The most interesting artifact in the exhibit, to my mind, is a cheap, lined, spiral-bound notebook, one of Kerouac’s travel journals from 1949. It had been sold for $1,000 to a rare book dealer by the Beat poet Gregory Corso, who needed the money for heroin. The notebook can be leafed through in digital facsimile. What caught my eye were the intense reading lists, and a prayer for good times and bad, composed by Kerouac (a cradle Catholic) upon learning that his first book, The Town and the City, had been accepted for publication. The last page is filled with lists of crops for a farm Kerouac hoped to start up with Cassady, thinking it would provide a source of steady income and a healthful way of life.
On the whole, the exhibit struck me as long on literary developments arising from the Beat movement and wide in its exploration of outreach to other arts, but short on backstory. The Beats did not spring unaided from the ear of Zeus. True enough, as the Ransom’s narrative has it, the Beat movement was reactive to the repressive conformism and complacency of Cold War America. But it was also, and as truly, a continuation of long-standing American tradition. In the case of On the Road, arguably the iconic document of the Beat movement, the continuities are glaring. The open road, and before that the open frontier, had long been part of the American romance. The expansive thrust into unknown territory, adventure, the camaraderie of the open road, were—and are—cherished features of our nation’s traditional vision of itself.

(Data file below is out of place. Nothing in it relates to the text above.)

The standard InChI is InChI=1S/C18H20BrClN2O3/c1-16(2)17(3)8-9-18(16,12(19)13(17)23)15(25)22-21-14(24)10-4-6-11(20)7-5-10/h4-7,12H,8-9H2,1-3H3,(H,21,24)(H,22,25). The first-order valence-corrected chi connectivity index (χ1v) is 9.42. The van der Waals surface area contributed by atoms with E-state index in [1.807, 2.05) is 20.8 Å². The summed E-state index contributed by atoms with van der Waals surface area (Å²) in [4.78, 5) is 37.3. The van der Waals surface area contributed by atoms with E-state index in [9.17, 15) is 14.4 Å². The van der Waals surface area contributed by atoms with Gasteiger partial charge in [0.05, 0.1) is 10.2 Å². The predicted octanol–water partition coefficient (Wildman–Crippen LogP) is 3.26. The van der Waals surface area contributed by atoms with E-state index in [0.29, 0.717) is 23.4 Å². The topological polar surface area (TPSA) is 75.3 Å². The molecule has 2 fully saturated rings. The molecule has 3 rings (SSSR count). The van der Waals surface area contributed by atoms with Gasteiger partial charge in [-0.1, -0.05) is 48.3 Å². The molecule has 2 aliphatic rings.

The ancestors of On the Road are legion: Walt Whitman wrote the enabling charter. Twain sent Huck and Jim on a raft down a watery road. Melville had Ishmael and Queequeg light out for the open sea. Emerson counseled self-reliance; Thoreau, marching to a different drummer. And there is the long tradition of the picaresque in world literature.
From Beat to Beatnik to Hippie to Punk. Although the Beats are often conflated with the later hippies and thought of as political, they tended to be apolitical in the ’40s and ’50s. (During the ’60s, the activism of Ginsberg and others made for a somewhat different story.) Far from engaging the world, and despite all their world travel, the Beats remained largely clueless—not simply incurious and insensitive, but insensible: blind to the variety and complexity of lives other than their own. In an instant judgment that was really a prejudgment, Kerouac saw, and admired, Mexicans as “Fellahin … the essential strain of the basic primitive,” brown toilers in the brown earth, “pure and ancient” earth figures, with “slanted eyes and soft ways.”